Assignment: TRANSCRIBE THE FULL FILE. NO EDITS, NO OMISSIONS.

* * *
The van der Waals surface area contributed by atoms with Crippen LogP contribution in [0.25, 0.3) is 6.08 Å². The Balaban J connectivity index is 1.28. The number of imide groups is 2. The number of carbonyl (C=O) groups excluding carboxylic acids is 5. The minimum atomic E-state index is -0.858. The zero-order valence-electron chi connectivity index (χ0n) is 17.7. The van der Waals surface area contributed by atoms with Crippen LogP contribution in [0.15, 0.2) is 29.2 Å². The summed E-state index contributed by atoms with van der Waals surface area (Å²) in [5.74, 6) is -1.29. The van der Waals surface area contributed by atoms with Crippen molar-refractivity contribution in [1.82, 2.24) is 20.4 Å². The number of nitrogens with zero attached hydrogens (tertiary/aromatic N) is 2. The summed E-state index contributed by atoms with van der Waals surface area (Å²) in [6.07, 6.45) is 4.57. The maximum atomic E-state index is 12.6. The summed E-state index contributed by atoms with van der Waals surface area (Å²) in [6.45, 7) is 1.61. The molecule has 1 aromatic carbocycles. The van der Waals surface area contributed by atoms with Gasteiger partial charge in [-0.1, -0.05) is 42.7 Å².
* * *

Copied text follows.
The van der Waals surface area contributed by atoms with Crippen LogP contribution in [0.25, 0.3) is 6.08 Å². The Balaban J connectivity index is 1.28. The number of imide groups is 2. The number of carbonyl (C=O) groups excluding carboxylic acids is 5. The minimum atomic E-state index is -0.858. The zero-order valence-electron chi connectivity index (χ0n) is 17.7. The van der Waals surface area contributed by atoms with Crippen LogP contribution in [0.15, 0.2) is 29.2 Å². The summed E-state index contributed by atoms with van der Waals surface area (Å²) in [5.74, 6) is -1.29. The van der Waals surface area contributed by atoms with Crippen molar-refractivity contribution in [1.82, 2.24) is 20.4 Å². The number of nitrogens with zero attached hydrogens (tertiary/aromatic N) is 2. The summed E-state index contributed by atoms with van der Waals surface area (Å²) in [6.07, 6.45) is 4.57. The maximum atomic E-state index is 12.6. The summed E-state index contributed by atoms with van der Waals surface area (Å²) in [6.45, 7) is 1.61. The molecule has 1 aromatic carbocycles. The van der Waals surface area contributed by atoms with Gasteiger partial charge in [-0.1, -0.05) is 42.7 Å².